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Thursday, July 19, 2018

A century ago, India got its rare, and strange, Rs 2.5 note

On January 2, 1918, the British government of India released an exotic bank note of Rupees Two and Annas Eight, or two and a half rupees.

Written by Nandini Rathi | New Delhi | Updated: January 3, 2018 1:48:15 pm
rupees two annas eight While silver coins of a smaller denomination (the silver 1/2 Rupee, 1/4 Rupee and 2 annas) were discontinued and replaced with cupro-nickel coins, the British India government also issued Rupee 1 notes in November 1917 and shortly after that, Rupee 2 ½ notes on January 2, 1918. (Courtesy: Todywalla auctions)

On January 2, 1918, the British government of India released an exotic bank note of Rupees Two and Annas Eight, or two and a half rupees, as one rupee in British India was divided into 16 annas — a term adopted from the pre-British Muslim monetary system. This unique, fractional Rupee currency issue completes a centennial today.

According to bank notes enthusiast Dr Suraj Karan Rathi the currency was printed in England on white, handmade paper and bore the emblem of Emperor George V and the signature of erstwhile British finance secretary M M S Gubbay. The currency marked by seven prefix code variations denoting its circle — A (Cawnpore/Kanpur), B (Bombay), C (Calcutta), K (Karachi), L (Lahore), M (Madras) and R (Rangoon) — which was a vestige of earlier years when currency notes used to be legally encashable only within their circle areas. The value of the currency (‘adhai rupya’) was stated at the back in eight Indian languages. Significantly, the value of Rs 2.5 was the exact equivalent $1 at the time.

two and half rupees Backside. Courtesy: http://www.worldofcoins.eu

During World War I years (1914-1918), the prices of silver soared as demand for the metal in the war time grew. So much so that the intrinsic value of the silver rupees, which is the value of the silver in the coin, was perceived as greater than the actual value of the coin. People indulged in speculation and began hoarding coins for their own gains, leading to a shortage of silver for minting sufficient coins for meeting public demand.

Panic of World War I

In one of the first acts of aggression in World War I, when the German warship SMS Emden came to the Madras shore and opened fire at storage tanks of the British-owned Burmah Oil Company on September 22, 1914, the act generated a panic among Indians who lost faith in government issued currency notes. Paper money, at the time, was treated more pragmatically like a legal tender to be encashed for silver coin Rupees by India’s low income classes.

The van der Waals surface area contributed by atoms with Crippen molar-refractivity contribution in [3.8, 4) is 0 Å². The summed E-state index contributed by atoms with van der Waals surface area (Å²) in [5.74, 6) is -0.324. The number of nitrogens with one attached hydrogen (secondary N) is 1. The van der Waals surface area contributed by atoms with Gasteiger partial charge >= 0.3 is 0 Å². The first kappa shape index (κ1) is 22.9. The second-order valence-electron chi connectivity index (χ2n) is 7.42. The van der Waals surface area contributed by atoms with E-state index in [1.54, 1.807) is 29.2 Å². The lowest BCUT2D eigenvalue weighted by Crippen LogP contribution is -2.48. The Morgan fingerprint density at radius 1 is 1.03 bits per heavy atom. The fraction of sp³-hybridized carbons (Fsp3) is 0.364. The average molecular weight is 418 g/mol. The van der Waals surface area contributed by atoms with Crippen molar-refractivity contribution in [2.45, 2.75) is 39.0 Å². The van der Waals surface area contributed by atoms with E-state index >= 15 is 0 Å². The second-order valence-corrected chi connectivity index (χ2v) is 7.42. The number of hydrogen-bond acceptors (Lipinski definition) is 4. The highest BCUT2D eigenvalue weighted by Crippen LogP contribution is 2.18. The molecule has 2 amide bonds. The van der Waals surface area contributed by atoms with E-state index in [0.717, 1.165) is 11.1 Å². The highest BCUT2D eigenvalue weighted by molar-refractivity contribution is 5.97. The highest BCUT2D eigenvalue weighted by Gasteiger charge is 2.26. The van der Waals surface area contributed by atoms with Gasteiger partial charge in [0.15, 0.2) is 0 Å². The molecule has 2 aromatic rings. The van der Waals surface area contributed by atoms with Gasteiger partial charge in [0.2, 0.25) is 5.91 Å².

To obviate distrust, the government treasuries were at first forced to cash the paper money for silver coin rupees, but soon reached a point where convertibility was no longer feasible due to insufficient silver reserves. Seeking the help of the government of the United States, the British Indian government was able to replenish silver from the bullions purchased from the US — created out of melted silver dollars. As the late numismatist P L Gupta explained in his seminal volume Indian Paper Money, that year mints in India produced over 260 million silver rupees. And yet they were unable to meet public demand. It became impossible for the government to keep issuing silver coins and imperative for them to conserve and economise the use of the metal.

As a result, the process of withdrawing silver coins from circulation began. While the silver coins of a smaller denomination (the silver 1/2 Rupee, 1/4 Rupee and 2 annas) were discontinued and replaced with cupro-nickel coins, the British India government also issued Rupee 1 notes in November 1917 and shortly after that, Rupee 2 ½ notes. Before this, Rs 5 were the lowest currency notes in circulation.

Referred to in official communication as rupees 2/8, the reason for this odd denomination was noted in Letter No. 139 of 1917 of Government of India’s Finance Department: “We cannot look for immediate acceptance of such notes in any large quantities, and we consider that 2/8 note, which would introduce a fresh denomination intermediate between the available one Rupee coin and a Five Rupees note which ordinarily hold out better chance of success” (As recorded in Kishore Jhunjhunwala and Rezwan Razack’s Reversed Standard Reference Guide to Indian Paper Money). In the beginning, Gupta writes, the currency notes did not evoke trust among the people, and were used in the market only at a discount of 15 – 19 per cent. They were only accepted at par after about a year or two passed since they were introduced into circulation.

Short-lived denomination

A collector’s rare delight, a surviving currency issue of 2 ½ denomination was auctioned for a hammer price Rs 6,40,000 against an estimated Rs 2,50,000-3,00,000 in Mumbai’s Todywalla auctions on December 2, 2015. “It was printed when India was experimenting with shifting from the rupee-anna denomination to the dollar. So they came out with this one, which is equivalent to one dollar. In the public space it did not work, so circulation had to be withdrawn, which is why the note is very rare indeed,” Farokh Todywalla, the founder of Todywalla auctions, told The Hindu.

The currency notes of both Re 1 and Rs 2 ½ were withdrawn from circulation on January 1, 1926 due to cost-benefit considerations, as the Government of India once more reverted to coins — not wholly silver this time. While One Rupee currency notes returned in 1940 (during World War II), another currency note of fractional denomination like 2 ½ was never issued.

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